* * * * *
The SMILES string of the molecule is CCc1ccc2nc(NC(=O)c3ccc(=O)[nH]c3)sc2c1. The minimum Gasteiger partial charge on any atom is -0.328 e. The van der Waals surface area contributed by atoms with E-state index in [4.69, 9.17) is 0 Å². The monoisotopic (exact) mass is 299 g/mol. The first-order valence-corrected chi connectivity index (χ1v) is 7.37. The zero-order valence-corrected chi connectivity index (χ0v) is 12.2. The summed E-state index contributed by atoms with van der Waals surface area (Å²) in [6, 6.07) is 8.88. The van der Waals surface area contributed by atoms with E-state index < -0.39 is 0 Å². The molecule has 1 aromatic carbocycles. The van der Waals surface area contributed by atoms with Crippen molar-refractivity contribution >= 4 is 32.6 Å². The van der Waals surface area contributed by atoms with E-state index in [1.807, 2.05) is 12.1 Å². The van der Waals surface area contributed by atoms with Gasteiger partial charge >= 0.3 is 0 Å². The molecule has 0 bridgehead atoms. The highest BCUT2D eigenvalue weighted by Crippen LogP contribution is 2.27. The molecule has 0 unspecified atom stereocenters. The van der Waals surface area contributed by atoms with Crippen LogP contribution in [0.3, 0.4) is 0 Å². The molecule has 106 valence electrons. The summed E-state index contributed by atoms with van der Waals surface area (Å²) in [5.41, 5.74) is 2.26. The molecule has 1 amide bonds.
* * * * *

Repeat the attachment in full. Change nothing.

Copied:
The SMILES string of the molecule is CCc1ccc2nc(NC(=O)c3ccc(=O)[nH]c3)sc2c1. The minimum Gasteiger partial charge on any atom is -0.328 e. The van der Waals surface area contributed by atoms with E-state index in [4.69, 9.17) is 0 Å². The monoisotopic (exact) mass is 299 g/mol. The first-order valence-corrected chi connectivity index (χ1v) is 7.37. The zero-order valence-corrected chi connectivity index (χ0v) is 12.2. The summed E-state index contributed by atoms with van der Waals surface area (Å²) in [6, 6.07) is 8.88. The van der Waals surface area contributed by atoms with E-state index < -0.39 is 0 Å². The molecule has 1 aromatic carbocycles. The van der Waals surface area contributed by atoms with Crippen molar-refractivity contribution >= 4 is 32.6 Å². The van der Waals surface area contributed by atoms with E-state index in [1.807, 2.05) is 12.1 Å². The van der Waals surface area contributed by atoms with Gasteiger partial charge >= 0.3 is 0 Å². The molecule has 0 bridgehead atoms. The highest BCUT2D eigenvalue weighted by Crippen LogP contribution is 2.27. The molecule has 0 unspecified atom stereocenters. The van der Waals surface area contributed by atoms with Crippen LogP contribution in [0.3, 0.4) is 0 Å². The molecule has 106 valence electrons. The summed E-state index contributed by atoms with van der Waals surface area (Å²) in [5.41, 5.74) is 2.26. The molecule has 1 amide bonds.